Moroccan staff take SNCF to tribunal over work rights

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French trains (archive image)
Image caption,
France's state rail company is being accused of discrimination

About 360 Moroccans hired by the French rail firm SNCF in the 1970s have taken their employer to a tribunal to demand the same rights as French colleagues.

They were recruited as contract workers and not given the status of official SNCF railway workers - something long reserved for French nationals.

The status, now open to all EU citizens, entails better pay and other benefits, as well as rail travel perks.

The SNCF says the status is a regulation decided by the French state.

French railway trade union Sud Rail, which is backing the Moroccans at the Paris industrial tribunal, said the status issue was a "form of direct discrimination".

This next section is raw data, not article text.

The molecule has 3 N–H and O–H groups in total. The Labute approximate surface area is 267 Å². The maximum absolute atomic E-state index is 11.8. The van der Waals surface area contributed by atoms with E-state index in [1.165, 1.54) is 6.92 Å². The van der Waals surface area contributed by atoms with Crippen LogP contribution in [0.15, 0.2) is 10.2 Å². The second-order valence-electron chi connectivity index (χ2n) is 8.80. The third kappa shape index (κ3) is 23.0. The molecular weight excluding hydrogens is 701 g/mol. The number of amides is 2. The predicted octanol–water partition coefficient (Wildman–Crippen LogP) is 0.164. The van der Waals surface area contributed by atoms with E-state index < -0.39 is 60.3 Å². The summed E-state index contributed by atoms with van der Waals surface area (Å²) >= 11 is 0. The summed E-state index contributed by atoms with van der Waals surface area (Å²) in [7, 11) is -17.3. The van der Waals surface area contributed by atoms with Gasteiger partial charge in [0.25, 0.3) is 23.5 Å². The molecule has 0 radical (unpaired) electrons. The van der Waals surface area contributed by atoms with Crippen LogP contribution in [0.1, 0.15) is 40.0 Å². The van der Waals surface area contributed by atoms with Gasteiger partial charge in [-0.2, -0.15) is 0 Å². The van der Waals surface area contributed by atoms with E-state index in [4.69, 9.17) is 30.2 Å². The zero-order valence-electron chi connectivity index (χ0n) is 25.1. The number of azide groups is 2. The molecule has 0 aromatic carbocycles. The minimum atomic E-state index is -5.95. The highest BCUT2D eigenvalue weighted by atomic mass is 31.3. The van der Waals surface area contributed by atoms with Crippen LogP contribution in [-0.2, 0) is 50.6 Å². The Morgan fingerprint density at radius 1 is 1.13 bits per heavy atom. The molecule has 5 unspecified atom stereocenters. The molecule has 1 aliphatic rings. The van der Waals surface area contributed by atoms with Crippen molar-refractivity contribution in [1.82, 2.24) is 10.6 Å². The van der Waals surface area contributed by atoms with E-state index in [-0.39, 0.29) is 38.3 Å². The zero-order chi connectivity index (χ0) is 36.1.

"We had talks with the SNCF about the abolition of the nationality clause but they did not get anywhere," said Sud Rail representative Bouabdellah Frahlia.

The Parisian bus and metro company RATP, he noted, did away with a similar nationality clause in 2002.

'Aligned with the French'

French news agency AFP notes that certain public sector jobs in France are not open to foreigners from outside the EU.

Some of the Moroccans involved in the dispute are now retired and spoke earlier this year to French newspaper Liberation, which headlined its article "Second-class pensioners at the SNCF".

One of them, Lainouni, showed his contract on which was written: "Salary and working conditions aligned with the French worker."

A lawyer calculated damages of between 300,000 (£250,000, $400,000) and 400,000 euros for each worker.

But according to the Liberation report in March, the Moroccans were finding little support among French colleagues.

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